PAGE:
In the grand scheme of things, the virtual reality arena is in its infant stages. The technology is finally available on a wide basis, and firms are just now beginning to apply it to all sorts of different industries in a practical manner. In iCubes case, they are currently working on a program with hospitals that will benefit diabetic patients. Here’s how:

The coolest $500K ride I’ve ever been on

Apparently doctors have experienced significant difficulty with getting diabetic patients to follow nutritional and health guidelines, leading to negative results. This is a big problem in the medical field, and one that I’m sure anyone in the medical industry can attest to. So, seeing the problem, there was a behavioral psychologist who one day said “Hey, why don’t we show people what’s happening in their bodies if they ignore our instructions? Maybe then they’ll get it and start eating right.”

This is where iCube comes in. The hospital basically tells them “We have this problem. We want to show people what’s going on in their bodies, and we want them to be able to experience it as if they were inside themselves. People are more likely to respond well and follow directions if they can actually see what’s happening to them.”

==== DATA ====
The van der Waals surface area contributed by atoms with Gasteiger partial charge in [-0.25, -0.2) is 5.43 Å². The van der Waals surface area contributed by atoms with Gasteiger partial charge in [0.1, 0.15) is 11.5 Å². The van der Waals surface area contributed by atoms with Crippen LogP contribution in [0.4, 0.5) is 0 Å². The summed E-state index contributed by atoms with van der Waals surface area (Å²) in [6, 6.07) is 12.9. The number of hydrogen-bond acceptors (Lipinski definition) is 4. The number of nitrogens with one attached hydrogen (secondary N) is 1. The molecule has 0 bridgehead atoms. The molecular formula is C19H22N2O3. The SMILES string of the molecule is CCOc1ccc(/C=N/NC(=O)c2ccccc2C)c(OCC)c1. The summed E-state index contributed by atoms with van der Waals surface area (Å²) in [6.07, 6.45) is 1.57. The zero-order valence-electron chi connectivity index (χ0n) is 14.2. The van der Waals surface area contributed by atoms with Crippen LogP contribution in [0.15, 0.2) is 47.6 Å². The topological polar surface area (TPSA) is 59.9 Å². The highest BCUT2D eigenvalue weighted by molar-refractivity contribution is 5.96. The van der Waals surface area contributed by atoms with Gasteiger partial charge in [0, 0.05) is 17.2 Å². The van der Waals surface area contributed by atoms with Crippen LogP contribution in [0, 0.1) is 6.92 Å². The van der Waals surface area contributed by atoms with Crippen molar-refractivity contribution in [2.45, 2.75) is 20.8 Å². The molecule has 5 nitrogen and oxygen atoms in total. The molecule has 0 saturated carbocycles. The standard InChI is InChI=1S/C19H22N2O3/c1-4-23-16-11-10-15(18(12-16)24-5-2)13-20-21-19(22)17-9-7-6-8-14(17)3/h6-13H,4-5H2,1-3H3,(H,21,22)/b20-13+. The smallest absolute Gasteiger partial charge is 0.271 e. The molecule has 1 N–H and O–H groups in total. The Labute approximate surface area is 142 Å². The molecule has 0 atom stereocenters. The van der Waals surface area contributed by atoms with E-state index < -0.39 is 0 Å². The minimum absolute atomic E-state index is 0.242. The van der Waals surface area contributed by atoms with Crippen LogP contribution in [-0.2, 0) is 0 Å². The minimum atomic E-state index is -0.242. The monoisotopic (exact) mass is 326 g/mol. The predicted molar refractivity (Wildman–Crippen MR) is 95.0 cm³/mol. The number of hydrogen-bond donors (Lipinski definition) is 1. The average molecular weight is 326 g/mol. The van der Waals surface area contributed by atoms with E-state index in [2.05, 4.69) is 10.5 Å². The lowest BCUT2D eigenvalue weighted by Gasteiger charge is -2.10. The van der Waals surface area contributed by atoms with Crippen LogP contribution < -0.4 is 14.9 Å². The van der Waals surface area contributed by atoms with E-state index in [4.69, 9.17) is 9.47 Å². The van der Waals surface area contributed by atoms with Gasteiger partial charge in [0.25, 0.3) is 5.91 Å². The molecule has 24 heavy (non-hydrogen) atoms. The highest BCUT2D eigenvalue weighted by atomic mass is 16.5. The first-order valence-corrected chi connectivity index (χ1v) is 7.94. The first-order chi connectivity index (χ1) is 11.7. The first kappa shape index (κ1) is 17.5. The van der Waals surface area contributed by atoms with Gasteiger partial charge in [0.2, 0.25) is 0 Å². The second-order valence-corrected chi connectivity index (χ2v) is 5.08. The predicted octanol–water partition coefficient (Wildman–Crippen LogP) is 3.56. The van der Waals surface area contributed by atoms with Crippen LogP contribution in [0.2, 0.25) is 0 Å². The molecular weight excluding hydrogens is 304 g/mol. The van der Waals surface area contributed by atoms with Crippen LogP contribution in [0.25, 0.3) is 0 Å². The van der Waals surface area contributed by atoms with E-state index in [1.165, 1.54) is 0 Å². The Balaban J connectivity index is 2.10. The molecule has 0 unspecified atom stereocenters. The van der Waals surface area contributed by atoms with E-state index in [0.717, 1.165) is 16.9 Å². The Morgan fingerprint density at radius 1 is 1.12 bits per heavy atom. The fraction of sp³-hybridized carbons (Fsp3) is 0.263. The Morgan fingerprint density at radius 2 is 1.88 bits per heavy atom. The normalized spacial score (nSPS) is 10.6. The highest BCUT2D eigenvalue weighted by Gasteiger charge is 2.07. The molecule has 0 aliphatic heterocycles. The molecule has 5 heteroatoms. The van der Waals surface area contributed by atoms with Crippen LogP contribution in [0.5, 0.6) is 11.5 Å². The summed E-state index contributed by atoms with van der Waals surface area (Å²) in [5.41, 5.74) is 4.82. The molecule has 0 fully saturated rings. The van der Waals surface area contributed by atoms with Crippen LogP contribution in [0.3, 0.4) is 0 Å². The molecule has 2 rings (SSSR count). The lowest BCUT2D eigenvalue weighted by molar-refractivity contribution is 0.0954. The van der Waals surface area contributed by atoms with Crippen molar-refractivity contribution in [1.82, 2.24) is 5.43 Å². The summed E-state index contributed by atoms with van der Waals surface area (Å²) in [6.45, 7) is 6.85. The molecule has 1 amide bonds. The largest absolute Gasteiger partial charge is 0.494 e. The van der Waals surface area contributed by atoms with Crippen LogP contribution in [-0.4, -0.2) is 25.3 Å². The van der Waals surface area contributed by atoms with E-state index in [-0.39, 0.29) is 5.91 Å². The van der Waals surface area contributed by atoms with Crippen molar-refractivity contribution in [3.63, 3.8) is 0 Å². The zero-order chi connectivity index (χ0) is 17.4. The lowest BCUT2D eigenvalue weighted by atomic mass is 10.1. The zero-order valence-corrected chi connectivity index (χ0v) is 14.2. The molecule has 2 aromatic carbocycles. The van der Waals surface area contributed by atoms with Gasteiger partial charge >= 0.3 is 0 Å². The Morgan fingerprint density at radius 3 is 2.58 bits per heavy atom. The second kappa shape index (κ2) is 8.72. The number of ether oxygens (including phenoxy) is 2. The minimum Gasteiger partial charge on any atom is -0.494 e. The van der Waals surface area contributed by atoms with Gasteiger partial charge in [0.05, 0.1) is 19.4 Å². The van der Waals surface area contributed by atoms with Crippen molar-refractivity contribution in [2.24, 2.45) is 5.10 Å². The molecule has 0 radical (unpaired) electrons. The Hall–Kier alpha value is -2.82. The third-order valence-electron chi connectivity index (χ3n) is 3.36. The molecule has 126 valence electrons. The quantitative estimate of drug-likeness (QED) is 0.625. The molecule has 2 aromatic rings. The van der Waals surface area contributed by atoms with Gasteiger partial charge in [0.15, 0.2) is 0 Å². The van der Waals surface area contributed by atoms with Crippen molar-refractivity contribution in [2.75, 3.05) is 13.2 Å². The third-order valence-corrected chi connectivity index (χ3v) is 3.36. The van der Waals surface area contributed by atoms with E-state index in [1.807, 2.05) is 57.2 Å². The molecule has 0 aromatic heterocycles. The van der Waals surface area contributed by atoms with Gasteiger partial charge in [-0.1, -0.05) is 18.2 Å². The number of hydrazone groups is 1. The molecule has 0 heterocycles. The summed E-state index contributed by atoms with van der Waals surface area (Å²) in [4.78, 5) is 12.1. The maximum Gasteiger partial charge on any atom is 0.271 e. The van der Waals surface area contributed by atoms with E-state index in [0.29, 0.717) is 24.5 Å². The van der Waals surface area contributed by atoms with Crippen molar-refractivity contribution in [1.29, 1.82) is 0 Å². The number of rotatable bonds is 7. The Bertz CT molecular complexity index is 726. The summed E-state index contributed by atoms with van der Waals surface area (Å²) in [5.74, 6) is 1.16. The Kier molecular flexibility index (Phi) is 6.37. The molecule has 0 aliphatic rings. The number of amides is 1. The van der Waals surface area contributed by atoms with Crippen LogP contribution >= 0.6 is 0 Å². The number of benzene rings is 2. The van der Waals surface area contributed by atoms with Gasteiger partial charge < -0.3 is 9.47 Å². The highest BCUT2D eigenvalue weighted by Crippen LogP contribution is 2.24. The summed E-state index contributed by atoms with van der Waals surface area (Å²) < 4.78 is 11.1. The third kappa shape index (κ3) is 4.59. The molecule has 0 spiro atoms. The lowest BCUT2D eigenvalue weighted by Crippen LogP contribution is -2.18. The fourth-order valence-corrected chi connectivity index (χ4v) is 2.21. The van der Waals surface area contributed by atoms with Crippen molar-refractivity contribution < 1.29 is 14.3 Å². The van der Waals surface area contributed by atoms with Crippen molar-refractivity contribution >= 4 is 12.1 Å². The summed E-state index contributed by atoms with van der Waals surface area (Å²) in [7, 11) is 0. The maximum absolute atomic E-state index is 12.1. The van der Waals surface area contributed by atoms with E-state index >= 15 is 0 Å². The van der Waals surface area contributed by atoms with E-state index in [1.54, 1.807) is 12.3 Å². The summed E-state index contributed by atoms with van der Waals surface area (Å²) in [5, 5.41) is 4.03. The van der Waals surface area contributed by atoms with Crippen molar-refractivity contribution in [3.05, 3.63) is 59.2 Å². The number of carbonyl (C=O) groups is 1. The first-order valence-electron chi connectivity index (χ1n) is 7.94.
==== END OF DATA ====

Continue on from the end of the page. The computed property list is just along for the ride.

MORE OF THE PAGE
iCubes response? “Say no more.”

We come in peace. Take me to your leader

Cue the visbox, the thing you just saw in the photo above. This was one of the coolest things I’ve seen in quite a long time. I got to strap on some goofy looking glasses that made me feel like I had alien antennaes and then took a holographic ride into clogged arteries, walked around inside a human heart, and was apart of a group of red blood cells straight chillin’ in someone’s veins. Needless to say the visbox experience was, as the bards would put it, “totes amaze balls”. And to cap it all, the best part is that these programs are having a positive impact on people’s health, furthering the humanitarian mission of iCube.